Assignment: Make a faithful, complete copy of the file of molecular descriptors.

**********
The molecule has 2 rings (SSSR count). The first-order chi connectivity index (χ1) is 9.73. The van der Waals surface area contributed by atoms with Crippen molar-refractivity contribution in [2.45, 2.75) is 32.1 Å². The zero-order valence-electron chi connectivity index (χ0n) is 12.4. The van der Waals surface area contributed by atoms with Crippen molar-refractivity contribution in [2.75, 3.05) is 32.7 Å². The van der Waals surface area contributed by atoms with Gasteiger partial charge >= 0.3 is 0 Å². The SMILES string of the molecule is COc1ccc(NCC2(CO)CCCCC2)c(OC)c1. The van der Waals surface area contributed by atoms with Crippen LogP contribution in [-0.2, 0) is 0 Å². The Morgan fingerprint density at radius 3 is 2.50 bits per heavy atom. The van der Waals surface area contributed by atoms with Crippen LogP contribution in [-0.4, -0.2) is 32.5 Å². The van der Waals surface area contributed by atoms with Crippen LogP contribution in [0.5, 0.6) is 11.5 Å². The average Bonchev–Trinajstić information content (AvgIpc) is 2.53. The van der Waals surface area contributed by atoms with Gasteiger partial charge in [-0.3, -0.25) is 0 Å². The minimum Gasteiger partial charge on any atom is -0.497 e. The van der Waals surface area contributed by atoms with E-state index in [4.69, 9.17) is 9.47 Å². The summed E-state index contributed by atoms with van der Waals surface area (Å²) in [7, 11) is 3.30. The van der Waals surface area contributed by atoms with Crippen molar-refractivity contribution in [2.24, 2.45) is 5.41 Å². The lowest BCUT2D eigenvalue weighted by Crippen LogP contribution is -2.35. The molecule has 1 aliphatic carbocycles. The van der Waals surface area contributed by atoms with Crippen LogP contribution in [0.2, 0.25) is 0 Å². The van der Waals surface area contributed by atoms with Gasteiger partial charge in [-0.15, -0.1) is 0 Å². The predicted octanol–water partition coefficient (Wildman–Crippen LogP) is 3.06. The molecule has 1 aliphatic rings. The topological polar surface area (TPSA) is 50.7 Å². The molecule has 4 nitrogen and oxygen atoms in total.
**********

The molecule has 2 rings (SSSR count). The first-order chi connectivity index (χ1) is 9.73. The van der Waals surface area contributed by atoms with Crippen molar-refractivity contribution in [2.45, 2.75) is 32.1 Å². The zero-order valence-electron chi connectivity index (χ0n) is 12.4. The van der Waals surface area contributed by atoms with Crippen molar-refractivity contribution in [2.75, 3.05) is 32.7 Å². The van der Waals surface area contributed by atoms with Gasteiger partial charge >= 0.3 is 0 Å². The SMILES string of the molecule is COc1ccc(NCC2(CO)CCCCC2)c(OC)c1. The van der Waals surface area contributed by atoms with Crippen LogP contribution in [-0.2, 0) is 0 Å². The Morgan fingerprint density at radius 3 is 2.50 bits per heavy atom. The van der Waals surface area contributed by atoms with Crippen LogP contribution in [-0.4, -0.2) is 32.5 Å². The van der Waals surface area contributed by atoms with Crippen LogP contribution in [0.5, 0.6) is 11.5 Å². The average Bonchev–Trinajstić information content (AvgIpc) is 2.53. The van der Waals surface area contributed by atoms with Gasteiger partial charge in [-0.3, -0.25) is 0 Å². The minimum Gasteiger partial charge on any atom is -0.497 e. The van der Waals surface area contributed by atoms with E-state index in [4.69, 9.17) is 9.47 Å². The summed E-state index contributed by atoms with van der Waals surface area (Å²) in [7, 11) is 3.30. The van der Waals surface area contributed by atoms with Crippen molar-refractivity contribution in [2.24, 2.45) is 5.41 Å². The lowest BCUT2D eigenvalue weighted by Crippen LogP contribution is -2.35. The molecule has 1 aliphatic carbocycles. The van der Waals surface area contributed by atoms with Crippen LogP contribution in [0.2, 0.25) is 0 Å². The van der Waals surface area contributed by atoms with Gasteiger partial charge in [-0.15, -0.1) is 0 Å². The predicted octanol–water partition coefficient (Wildman–Crippen LogP) is 3.06. The molecule has 1 aliphatic rings. The topological polar surface area (TPSA) is 50.7 Å². The molecule has 4 nitrogen and oxygen atoms in total.